Liverpool Sound and Vision Rating * * * *
Romance, to some it is about feeling wanted, desired, cherished, perhaps with the knowledge firmly and subtly denied that it will lead to a form of subjugation, of power being placed back and forth between the two parties involved; eventually always leading to the damned phrase, if you loved me you would…. Romance though should arguably be seen like love, not one that monetary can be placed upon, rather it should be the feeling of being equal, of feeling relaxed and safe enough in each other’s company that is the main flush of excitement in any relationship.
The gentle narrative offered by Anne Allen in her album The Romantic Flute is enough to shake romance up, enough vigour and passion in her hands to show that romance is a notion misplaced in the eyes of some, who think it is about what is spent and not the freedom that is offered that makes romance actually seem shallow and wanton; the gentleness of Ms. Allen’s flute is the antipathies of such destructive forces and instead proposes a scent of the cool and excitement.
Music in the hands of the serene is always constant, unlike romance when taken for granted which can be too high or wallow in the wreck of a broken soul, music is a companion that only seems to want to give, to provide a defence in which to feel safe within and Anne Allen is a great builder of the hideaway, of the sense of calm and rising hope that comes from such a dynamic pulse who truly understands how to love.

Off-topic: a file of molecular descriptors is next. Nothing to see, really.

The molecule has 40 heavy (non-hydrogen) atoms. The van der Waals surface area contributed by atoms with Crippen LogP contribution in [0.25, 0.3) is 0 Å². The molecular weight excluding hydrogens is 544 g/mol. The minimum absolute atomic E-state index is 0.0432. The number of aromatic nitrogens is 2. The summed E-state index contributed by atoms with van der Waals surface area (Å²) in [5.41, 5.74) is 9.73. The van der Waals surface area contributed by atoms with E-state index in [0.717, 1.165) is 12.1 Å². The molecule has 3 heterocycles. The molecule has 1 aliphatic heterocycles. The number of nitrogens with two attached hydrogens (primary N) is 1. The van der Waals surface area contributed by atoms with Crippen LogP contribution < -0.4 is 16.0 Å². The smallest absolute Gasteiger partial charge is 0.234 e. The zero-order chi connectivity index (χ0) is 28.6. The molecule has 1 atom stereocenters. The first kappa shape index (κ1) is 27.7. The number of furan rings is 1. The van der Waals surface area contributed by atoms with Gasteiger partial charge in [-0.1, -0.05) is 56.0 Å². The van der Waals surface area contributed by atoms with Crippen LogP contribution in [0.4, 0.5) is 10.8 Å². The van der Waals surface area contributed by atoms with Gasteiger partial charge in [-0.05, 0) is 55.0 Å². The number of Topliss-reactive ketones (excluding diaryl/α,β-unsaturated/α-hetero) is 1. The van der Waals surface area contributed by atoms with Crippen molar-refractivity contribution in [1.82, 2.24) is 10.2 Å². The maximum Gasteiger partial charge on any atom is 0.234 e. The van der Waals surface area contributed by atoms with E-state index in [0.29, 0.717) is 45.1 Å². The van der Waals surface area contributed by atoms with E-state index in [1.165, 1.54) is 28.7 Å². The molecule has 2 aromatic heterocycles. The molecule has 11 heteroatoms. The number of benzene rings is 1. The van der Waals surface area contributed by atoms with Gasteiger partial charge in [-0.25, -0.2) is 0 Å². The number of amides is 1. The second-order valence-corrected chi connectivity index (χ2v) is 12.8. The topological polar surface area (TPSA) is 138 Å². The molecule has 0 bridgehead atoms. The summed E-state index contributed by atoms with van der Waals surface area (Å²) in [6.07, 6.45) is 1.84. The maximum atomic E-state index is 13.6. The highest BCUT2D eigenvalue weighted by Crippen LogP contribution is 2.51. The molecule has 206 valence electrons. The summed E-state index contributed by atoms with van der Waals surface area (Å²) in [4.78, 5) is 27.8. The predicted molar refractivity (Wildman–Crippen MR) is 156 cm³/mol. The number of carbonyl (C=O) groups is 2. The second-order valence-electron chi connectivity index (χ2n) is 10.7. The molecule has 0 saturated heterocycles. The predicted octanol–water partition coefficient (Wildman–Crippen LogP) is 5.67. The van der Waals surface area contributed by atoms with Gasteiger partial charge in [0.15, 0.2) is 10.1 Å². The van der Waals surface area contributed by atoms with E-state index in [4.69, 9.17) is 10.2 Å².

Romance is in the eye of the individual, Anne Allen brings the collective view into sharp focus as she plays an array of music from other’s huge repertoire and makes each one stand out individually, in tandem and as a force that such a musician can do. With renditions such as The Dance of The Blessed Spirits by Christolph Gluck, Charles Matthews’ Love Songs, the swaying beauty of Henri Mancini’s Days of Wine & Roses and the awesome intrepid feel of George Gershwin’s Summertime Blues, Anne Allen brings delight, true romance and soul filling nourishment firmly into place; this is long walk through spring meadows with a picnic at the end kind of album, one we all could do with coming across.
Ian D. Hall